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Establishing Relationships Between Closely Related Species Using Total Genomic DNA as a Probe

  • Kesara Anamthawat-Jónsson
  • J. S. Pat Heslop-Harrison
Part of the Methods in Molecular Biology™ book series (MIMB, volume 50)

Abstract

Questions regarding species identification, differentiation, and relationships often emerge in biological investigations. One may need to examine the extent of genetic relationships between closely related species for the purposes of resource management or assessment of biodiversity. It may also be important to verify the identity of commercial clones and cultivars used in agriculture and forestry, to detect pathological diseases, or to evaluate evolutionary changes at the molecular and organismic levels. Since interspecific and intergeneric hybridization forms an important part of evolution in many plant species, it is often necessary to determine the ancestors of polyploids, or the origin of alien chromosomes or chromosome segments in natural and cultivated hybrid derivatives.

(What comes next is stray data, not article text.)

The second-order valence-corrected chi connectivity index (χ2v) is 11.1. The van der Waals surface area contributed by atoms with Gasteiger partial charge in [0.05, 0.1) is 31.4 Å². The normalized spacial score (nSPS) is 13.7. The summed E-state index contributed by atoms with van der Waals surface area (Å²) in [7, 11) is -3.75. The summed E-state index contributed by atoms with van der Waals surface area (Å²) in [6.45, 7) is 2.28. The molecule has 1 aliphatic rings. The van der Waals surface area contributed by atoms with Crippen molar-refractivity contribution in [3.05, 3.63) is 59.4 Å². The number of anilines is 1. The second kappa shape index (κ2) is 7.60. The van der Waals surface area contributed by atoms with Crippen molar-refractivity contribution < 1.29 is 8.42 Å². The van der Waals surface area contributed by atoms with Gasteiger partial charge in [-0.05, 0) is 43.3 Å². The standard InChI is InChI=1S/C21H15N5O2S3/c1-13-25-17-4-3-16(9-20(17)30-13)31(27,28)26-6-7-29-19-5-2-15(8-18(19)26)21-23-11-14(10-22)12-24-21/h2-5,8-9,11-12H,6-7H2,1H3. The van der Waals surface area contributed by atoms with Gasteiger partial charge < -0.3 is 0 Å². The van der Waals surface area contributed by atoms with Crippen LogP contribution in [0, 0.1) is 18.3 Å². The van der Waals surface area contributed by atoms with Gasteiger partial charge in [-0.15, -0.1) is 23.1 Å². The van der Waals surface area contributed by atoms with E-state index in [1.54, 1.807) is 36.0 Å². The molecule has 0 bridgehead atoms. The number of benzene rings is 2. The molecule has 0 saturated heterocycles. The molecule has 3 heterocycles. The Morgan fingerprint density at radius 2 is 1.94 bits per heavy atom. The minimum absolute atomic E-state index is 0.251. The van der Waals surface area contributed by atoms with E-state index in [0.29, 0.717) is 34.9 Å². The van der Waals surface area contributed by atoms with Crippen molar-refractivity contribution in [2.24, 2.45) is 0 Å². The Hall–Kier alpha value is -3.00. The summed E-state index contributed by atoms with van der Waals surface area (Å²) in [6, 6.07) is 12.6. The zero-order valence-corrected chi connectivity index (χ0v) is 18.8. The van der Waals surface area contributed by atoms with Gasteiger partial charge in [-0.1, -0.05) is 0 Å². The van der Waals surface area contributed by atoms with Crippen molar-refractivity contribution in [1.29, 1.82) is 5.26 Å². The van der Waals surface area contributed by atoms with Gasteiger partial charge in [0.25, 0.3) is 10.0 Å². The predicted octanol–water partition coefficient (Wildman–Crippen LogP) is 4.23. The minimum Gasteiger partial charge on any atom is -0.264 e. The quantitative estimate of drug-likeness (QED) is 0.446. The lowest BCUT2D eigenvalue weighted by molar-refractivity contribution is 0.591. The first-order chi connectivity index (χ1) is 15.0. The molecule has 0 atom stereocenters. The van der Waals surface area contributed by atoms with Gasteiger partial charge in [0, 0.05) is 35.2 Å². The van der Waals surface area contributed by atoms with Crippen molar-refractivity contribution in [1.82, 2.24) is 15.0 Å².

Keywords

Chromosome Segment Chromosome Preparation Nick Translation Alien Chromosome Cereal Group 
These keywords were added by machine and not by the authors. This process is experimental and the keywords may be updated as the learning algorithm improves.

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Copyright information

© Humana Press Inc. 1996

Authors and Affiliations

  • Kesara Anamthawat-Jónsson
    • 1
  • J. S. Pat Heslop-Harrison
    • 2
  1. 1.Agricultural Research InstituteKeldnaholtReykjavikIceland
  2. 2.Karyobiology Group, Department of Cell BiologyJohn Innes CentreNorwichUK

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